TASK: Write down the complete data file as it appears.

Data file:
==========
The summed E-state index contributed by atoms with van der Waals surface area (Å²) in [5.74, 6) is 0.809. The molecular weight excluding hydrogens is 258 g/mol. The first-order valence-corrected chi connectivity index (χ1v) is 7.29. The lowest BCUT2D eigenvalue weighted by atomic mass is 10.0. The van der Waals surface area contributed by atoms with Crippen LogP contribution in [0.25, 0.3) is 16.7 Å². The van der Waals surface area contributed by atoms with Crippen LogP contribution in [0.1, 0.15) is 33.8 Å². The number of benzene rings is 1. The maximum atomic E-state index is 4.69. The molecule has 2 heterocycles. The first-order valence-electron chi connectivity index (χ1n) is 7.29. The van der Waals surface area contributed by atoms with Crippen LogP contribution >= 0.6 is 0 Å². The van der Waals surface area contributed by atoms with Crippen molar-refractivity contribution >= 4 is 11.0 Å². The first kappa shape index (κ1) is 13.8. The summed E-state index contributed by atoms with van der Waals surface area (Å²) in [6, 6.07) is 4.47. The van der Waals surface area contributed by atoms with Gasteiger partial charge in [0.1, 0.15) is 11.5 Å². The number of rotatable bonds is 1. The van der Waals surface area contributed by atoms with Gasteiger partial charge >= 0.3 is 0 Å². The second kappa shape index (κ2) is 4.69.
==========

The summed E-state index contributed by atoms with van der Waals surface area (Å²) in [5.74, 6) is 0.809. The molecular weight excluding hydrogens is 258 g/mol. The first-order valence-corrected chi connectivity index (χ1v) is 7.29. The lowest BCUT2D eigenvalue weighted by atomic mass is 10.0. The van der Waals surface area contributed by atoms with Crippen LogP contribution in [0.25, 0.3) is 16.7 Å². The van der Waals surface area contributed by atoms with Crippen LogP contribution in [0.1, 0.15) is 33.8 Å². The number of benzene rings is 1. The maximum atomic E-state index is 4.69. The molecule has 2 heterocycles. The first-order valence-electron chi connectivity index (χ1n) is 7.29. The van der Waals surface area contributed by atoms with Crippen LogP contribution >= 0.6 is 0 Å². The van der Waals surface area contributed by atoms with Crippen molar-refractivity contribution >= 4 is 11.0 Å². The first kappa shape index (κ1) is 13.8. The summed E-state index contributed by atoms with van der Waals surface area (Å²) in [6, 6.07) is 4.47. The van der Waals surface area contributed by atoms with Gasteiger partial charge in [0.1, 0.15) is 11.5 Å². The number of rotatable bonds is 1. The van der Waals surface area contributed by atoms with Gasteiger partial charge >= 0.3 is 0 Å². The second kappa shape index (κ2) is 4.69.